Jul. 26, 2019

 
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The Weekly Roundup
 #Listrak\DateStampLong# The latest news from the State Capitol

York County 2019 Business Achievement Award

 
I attended the York County Economic Alliance's Annual Awards Dinner where William (Bill) Shipley III, Chairman of Shipley Energy, received the Alliance's 2019 Business Achievement Award. In the picture from the left, Rep. Carol Hill-Evans, York City Council President Henry Nixon, Bill Shipley, Rep. Seth Grove, York County Commissioner Doug Hoke, Rep. Mike Jones, Sen. Kristin Phillips-Hill, YCEA Chair Claire Forbush and me.
                          

National Guard Parity Bill Now Law
Working to ensure equity for the dedicated members of the Pennsylvania National Guard, a new law requires them to be compensated at the same level as their U.S. military counterparts.

Specifically, the law requires pay for deputy adjutant generals and general officers in command positions permanently employed by the Commonwealth be equivalent to the federal military base pay. In addition to specifying the eligibility requirements and conditions for the pay increase, this new law also determines how the cost-of-living adjustment is to be calculated.

Under previous law, the Pennsylvania National Guard adjutant general and uniformed deputy adjutant generals earned significantly less than their active duty counterparts, though they maintain the same military standards and comparable senior executive responsibilities.
 

New Law Will Help People Stay on Track with Medications
Recognizing the challenges some patients face in staying on track with their medications, the General Assembly has adopted a new state law to make it a little easier.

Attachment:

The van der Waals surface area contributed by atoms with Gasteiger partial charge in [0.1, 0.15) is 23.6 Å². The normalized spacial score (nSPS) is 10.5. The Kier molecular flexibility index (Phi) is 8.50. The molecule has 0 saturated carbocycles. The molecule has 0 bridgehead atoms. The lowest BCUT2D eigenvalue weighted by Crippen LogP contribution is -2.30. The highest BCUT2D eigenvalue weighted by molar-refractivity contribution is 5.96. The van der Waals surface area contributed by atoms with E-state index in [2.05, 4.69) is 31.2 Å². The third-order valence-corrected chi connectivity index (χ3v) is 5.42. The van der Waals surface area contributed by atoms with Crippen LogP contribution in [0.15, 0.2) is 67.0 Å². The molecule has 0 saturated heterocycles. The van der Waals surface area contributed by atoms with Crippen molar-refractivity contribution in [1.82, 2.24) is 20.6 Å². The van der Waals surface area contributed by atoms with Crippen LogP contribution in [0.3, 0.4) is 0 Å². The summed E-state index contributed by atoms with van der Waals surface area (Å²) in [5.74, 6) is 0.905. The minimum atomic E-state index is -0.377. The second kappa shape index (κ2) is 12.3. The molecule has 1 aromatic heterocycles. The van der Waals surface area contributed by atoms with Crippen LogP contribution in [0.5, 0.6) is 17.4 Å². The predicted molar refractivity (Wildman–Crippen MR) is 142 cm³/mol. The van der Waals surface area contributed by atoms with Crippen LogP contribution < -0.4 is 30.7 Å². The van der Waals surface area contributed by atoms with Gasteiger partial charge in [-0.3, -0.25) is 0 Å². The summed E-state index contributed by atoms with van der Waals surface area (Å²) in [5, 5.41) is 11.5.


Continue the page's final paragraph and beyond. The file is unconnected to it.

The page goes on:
Act 46 of 2019 will allow consumers to synchronize the refilling of their prescriptions, meaning they can pick up all of their medications on one day rather than having to make multiple trips to the pharmacy. This will be especially helpful for senior citizens, busy families and others who have limited transportation options.

The law will enable consumers to synchronize their prescription refills and bar insurance companies from denying coverage for a partial fill of a script in order to facilitate medication synchronization. Thirty-five other states have enacted or introduced similar legislation. The law takes effect next summer.
 

Emergency Programs Can Save Lives
Drivers are reminded of two voluntary programs aimed at saving the lives of residents in emergency situations. Participation in both programs is free of charge.

Under PennDOT’s Yellow Dot program, participants fill out the program form with emergency contact, medical contact and medical information, insert it in the program’s folder and then place it in their vehicle’s glove compartment. A yellow dot sticker affixed to the rear window alerts emergency responders to the availability of information to help them provide better care to crash victims.

The Emergency Contact Information program offers Pennsylvania driver’s license and PennDOT-issued ID holders the opportunity to log into a secure database and list two emergency contacts. Participants can update their records as needed, but only law enforcement officials can view the information in the system. In the event of an emergency, law enforcement can use a participant’s ID to find his or her emergency contact information.

The Yellow Dot program is used only in vehicle crashes, but the Emergency Contact Information program can be used in other emergencies as well as crashes.
 
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Office Locations
100 Redco Avenue (Just off of Route 74) Red Lion, PA 17356 | Phone: (717) 244-9232
Toll-Free: 1-800-3SAYLOR (1-800-372-9567)
245 Main Capitol Building, Harrisburg, PA 17120-2094 | Phone: (717) 783-6426
Email: ssaylor@pahousegop.com
TTY: 855-282-0614 
 
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